When did you start being you? You began as a fertilised egg, but would you identify yourself with that single cell? That was the question being asked in Mississippi on 8 November, as voters expressed their views on the bare minimum it takes to be a human being.
The smart money was on Mississippi ushering in legislation that would have granted human rights to every fertilised egg. The likely impact on abortion law was obvious but it would also have been bad news for anyone in the state who wanted to use post-fertilisation means of birth control, such as intrauterine devices and the morning-after pill. Doctors would also have felt an impact: in vitro fertilisation, in which not every developing embryo is given an equal chance of developing into a fully grown human being, would have become problematic.
Personhood USA, a group that rallied support for the bill, quoted science in support of its campaign: "[The zygote], formed by the union of an oocyte and a sperm, is the beginning of a new human being." The quotation was from an embryology textbook. Science, Personhood USA said, had proved "that a living, fully human and unique individual exists at the moment of fertilisation".
This is simply untrue. Whatever a textbook might say, science has never managed to make definitive statements, even about what is alive and what isn't. Scientists can't say when chemistry becomes biology, when biological cells form into something that can be seen as an independently operating organism, or when that organism, given the right DNA in each of its cells, might reasonably be termed a functioning human being.
And science can't say what makes human beings a special case among animals. There is little distinction between us and the primates; a paltry 0.1 per cent of our genes is unique to our species. That is why, in the early 1990s, a group of eminent scientists, including Richard Dawkins, tried to persuade the UN that higher primates should have what Personhood USA calls the "God-given rights" accorded to humans, such as protection from torture.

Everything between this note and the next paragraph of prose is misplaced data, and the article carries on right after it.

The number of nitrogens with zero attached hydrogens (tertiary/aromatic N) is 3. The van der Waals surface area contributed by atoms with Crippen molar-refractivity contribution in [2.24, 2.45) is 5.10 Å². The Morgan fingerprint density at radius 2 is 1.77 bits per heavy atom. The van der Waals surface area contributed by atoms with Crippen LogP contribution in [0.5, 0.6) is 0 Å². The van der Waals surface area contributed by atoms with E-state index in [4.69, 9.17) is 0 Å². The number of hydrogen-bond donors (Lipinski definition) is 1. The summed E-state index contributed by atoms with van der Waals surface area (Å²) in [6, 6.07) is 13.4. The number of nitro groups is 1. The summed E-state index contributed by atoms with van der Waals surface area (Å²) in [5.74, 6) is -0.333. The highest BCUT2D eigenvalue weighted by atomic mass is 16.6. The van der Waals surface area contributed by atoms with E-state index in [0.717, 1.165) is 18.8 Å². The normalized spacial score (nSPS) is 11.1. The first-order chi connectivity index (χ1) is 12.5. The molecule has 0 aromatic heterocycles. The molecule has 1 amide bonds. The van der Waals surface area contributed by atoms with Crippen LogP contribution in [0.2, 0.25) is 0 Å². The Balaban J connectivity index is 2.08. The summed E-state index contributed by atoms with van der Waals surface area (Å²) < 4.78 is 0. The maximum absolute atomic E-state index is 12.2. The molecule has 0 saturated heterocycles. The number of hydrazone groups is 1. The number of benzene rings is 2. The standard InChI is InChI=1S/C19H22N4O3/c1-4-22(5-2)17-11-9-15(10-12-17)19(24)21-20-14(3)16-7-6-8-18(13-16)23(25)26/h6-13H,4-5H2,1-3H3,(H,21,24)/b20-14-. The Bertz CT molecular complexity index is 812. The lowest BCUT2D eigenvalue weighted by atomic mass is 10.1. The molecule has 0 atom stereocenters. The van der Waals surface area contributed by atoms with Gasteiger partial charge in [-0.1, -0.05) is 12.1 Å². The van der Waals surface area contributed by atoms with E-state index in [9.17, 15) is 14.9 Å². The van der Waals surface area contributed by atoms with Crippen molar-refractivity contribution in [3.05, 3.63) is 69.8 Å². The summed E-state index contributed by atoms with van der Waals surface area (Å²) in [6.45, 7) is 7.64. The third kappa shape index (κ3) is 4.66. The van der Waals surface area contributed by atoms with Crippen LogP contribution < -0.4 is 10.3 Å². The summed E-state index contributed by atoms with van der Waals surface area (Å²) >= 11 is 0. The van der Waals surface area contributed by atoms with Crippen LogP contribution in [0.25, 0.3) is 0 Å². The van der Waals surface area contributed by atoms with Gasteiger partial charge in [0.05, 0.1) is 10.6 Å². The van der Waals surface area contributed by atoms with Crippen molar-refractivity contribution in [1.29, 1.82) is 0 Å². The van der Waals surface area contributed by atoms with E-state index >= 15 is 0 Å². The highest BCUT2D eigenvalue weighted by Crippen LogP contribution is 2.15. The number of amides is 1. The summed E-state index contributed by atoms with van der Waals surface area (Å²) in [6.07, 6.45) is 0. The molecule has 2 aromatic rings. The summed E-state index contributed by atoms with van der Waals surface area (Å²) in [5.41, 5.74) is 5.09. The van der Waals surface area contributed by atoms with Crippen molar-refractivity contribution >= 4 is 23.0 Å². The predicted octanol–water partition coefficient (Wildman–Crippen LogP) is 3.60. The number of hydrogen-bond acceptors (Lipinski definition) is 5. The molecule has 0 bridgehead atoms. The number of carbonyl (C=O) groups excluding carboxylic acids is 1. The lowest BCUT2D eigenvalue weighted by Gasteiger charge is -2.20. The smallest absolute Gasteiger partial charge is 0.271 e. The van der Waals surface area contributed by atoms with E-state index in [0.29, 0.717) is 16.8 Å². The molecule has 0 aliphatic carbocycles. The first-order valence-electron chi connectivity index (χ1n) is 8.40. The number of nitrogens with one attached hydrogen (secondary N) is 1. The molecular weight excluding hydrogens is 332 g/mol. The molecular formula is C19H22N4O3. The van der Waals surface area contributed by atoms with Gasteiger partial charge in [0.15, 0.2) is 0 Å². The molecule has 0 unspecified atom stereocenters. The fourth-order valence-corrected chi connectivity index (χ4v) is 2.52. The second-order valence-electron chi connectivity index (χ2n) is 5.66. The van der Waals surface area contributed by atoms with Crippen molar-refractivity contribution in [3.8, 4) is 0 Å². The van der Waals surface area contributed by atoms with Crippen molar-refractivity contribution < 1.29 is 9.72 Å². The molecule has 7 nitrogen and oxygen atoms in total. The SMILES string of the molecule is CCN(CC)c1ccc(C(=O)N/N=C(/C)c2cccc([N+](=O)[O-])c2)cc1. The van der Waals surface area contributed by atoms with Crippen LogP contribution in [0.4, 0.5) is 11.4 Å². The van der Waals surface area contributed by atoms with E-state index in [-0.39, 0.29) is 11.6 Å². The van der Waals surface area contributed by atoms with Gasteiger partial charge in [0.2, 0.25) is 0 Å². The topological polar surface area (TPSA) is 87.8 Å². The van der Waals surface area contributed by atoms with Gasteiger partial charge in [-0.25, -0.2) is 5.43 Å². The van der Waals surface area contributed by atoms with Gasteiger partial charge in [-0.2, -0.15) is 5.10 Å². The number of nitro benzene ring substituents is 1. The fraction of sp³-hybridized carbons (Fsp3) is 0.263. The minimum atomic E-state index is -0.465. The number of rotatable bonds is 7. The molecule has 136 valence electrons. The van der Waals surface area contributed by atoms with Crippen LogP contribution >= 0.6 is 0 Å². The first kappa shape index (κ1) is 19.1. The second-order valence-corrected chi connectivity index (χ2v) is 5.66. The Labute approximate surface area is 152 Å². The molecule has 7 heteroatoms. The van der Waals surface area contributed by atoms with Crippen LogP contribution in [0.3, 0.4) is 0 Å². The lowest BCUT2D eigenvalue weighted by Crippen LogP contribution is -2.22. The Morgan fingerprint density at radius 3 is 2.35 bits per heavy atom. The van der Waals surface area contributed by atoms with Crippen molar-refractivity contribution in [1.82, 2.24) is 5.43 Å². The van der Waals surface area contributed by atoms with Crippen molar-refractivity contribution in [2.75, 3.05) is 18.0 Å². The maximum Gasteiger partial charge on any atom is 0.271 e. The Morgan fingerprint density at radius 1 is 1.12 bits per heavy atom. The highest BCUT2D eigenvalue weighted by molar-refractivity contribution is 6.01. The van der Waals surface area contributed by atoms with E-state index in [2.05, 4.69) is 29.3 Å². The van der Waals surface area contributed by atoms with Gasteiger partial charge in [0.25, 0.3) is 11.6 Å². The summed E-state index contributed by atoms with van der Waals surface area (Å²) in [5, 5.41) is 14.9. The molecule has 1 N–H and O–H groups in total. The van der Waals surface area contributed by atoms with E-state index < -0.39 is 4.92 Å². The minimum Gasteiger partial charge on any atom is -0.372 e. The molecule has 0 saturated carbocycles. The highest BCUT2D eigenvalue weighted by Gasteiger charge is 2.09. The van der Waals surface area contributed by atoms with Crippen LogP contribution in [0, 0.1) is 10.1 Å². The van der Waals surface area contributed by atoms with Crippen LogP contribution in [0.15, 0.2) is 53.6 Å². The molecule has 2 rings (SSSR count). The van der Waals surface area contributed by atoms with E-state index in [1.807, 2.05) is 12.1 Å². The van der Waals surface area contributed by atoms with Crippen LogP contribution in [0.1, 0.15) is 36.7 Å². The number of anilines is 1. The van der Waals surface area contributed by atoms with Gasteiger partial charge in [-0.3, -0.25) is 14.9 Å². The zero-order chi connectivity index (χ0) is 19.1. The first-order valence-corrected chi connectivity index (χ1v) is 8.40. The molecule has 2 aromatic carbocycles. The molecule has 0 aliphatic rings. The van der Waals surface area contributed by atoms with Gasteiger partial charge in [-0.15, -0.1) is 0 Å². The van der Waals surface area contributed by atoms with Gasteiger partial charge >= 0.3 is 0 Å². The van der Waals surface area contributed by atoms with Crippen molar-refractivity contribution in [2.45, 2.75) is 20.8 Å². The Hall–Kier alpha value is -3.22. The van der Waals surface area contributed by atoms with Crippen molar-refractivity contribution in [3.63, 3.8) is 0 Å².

It's not as if science has shied away from the personhood question: it started the ball rolling. After examining miscarried foetuses and talking to pregnant women about when they began to feel foetal movement, Aristotle announced that true humanity begins at 40 days after conception for male babies (and, for some reason, 90 days for females). The Talmud and the Catholic Church subsequently set 40 days as the limit for abortion.
After scientists invented the microscope, our new view of the developing embryo made it clear that there was no clear distinction at 40 days. That is why the Church, in a precautionary move, banned abortion altogether.
Sting in the tail
The proposal, thankfully, was defeated but there are two reasons why votes such as this matter. First, if Mississippi had voted to make personhood begin at conception, other states may have followed suit. That would have affected on stem-cell research, with all its promise of treatments for spinal injury, blindness and a host of other conditions. How ironic that a future in which the blind see and the lame walk might have been stymied by those who have excitedly read stories about it for centuries.
Second, if the movement, still growing, gets big enough to gain traction in the US, it could take root in Europe. You might doubt that, but learn a lesson from Disneyland Paris: everyone said that the Magic Kingdom would fail on this side of the Atlantic. Now, it is Europe's most popular tourist attraction.Personhood USA's claims may be Mickey Mouse science but its campaign could have a long and troubling tail.
Michael Brooks's "Free Radicals: the Secret Anarchy of Science" is published by Profile Books (£12.99)